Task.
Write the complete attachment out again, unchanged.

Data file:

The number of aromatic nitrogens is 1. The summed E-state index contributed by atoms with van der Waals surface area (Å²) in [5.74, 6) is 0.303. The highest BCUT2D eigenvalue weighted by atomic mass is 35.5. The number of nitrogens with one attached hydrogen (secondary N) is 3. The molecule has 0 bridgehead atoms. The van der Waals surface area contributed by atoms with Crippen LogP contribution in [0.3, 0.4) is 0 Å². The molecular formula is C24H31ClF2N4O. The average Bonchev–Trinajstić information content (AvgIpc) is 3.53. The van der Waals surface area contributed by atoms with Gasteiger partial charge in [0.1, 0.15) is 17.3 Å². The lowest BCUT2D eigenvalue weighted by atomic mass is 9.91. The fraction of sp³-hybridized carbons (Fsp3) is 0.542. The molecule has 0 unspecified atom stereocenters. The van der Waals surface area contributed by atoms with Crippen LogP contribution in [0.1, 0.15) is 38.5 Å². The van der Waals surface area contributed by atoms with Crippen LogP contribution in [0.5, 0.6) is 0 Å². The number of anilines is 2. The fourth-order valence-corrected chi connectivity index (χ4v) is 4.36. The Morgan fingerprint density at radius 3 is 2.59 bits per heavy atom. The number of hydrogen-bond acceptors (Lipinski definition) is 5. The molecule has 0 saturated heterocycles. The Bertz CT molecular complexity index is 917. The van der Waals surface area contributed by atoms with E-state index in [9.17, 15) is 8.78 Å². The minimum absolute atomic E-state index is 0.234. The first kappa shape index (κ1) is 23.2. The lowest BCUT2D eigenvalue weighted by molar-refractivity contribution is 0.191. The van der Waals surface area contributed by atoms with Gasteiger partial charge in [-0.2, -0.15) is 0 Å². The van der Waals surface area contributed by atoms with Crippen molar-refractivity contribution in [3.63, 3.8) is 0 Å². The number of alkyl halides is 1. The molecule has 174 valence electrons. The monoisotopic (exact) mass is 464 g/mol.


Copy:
The number of aromatic nitrogens is 1. The summed E-state index contributed by atoms with van der Waals surface area (Å²) in [5.74, 6) is 0.303. The highest BCUT2D eigenvalue weighted by atomic mass is 35.5. The number of nitrogens with one attached hydrogen (secondary N) is 3. The molecule has 0 bridgehead atoms. The van der Waals surface area contributed by atoms with Crippen LogP contribution in [0.3, 0.4) is 0 Å². The molecular formula is C24H31ClF2N4O. The average Bonchev–Trinajstić information content (AvgIpc) is 3.53. The van der Waals surface area contributed by atoms with Gasteiger partial charge in [0.1, 0.15) is 17.3 Å². The lowest BCUT2D eigenvalue weighted by atomic mass is 9.91. The fraction of sp³-hybridized carbons (Fsp3) is 0.542. The molecule has 0 unspecified atom stereocenters. The van der Waals surface area contributed by atoms with Crippen LogP contribution in [0.1, 0.15) is 38.5 Å². The van der Waals surface area contributed by atoms with Crippen LogP contribution in [0.5, 0.6) is 0 Å². The number of anilines is 2. The fourth-order valence-corrected chi connectivity index (χ4v) is 4.36. The Morgan fingerprint density at radius 3 is 2.59 bits per heavy atom. The number of hydrogen-bond acceptors (Lipinski definition) is 5. The molecule has 0 saturated heterocycles. The Bertz CT molecular complexity index is 917. The van der Waals surface area contributed by atoms with E-state index in [9.17, 15) is 8.78 Å². The minimum absolute atomic E-state index is 0.234. The first kappa shape index (κ1) is 23.2. The lowest BCUT2D eigenvalue weighted by molar-refractivity contribution is 0.191. The van der Waals surface area contributed by atoms with Gasteiger partial charge in [-0.2, -0.15) is 0 Å². The van der Waals surface area contributed by atoms with Crippen molar-refractivity contribution in [3.63, 3.8) is 0 Å². The number of alkyl halides is 1. The molecule has 174 valence electrons. The monoisotopic (exact) mass is 464 g/mol.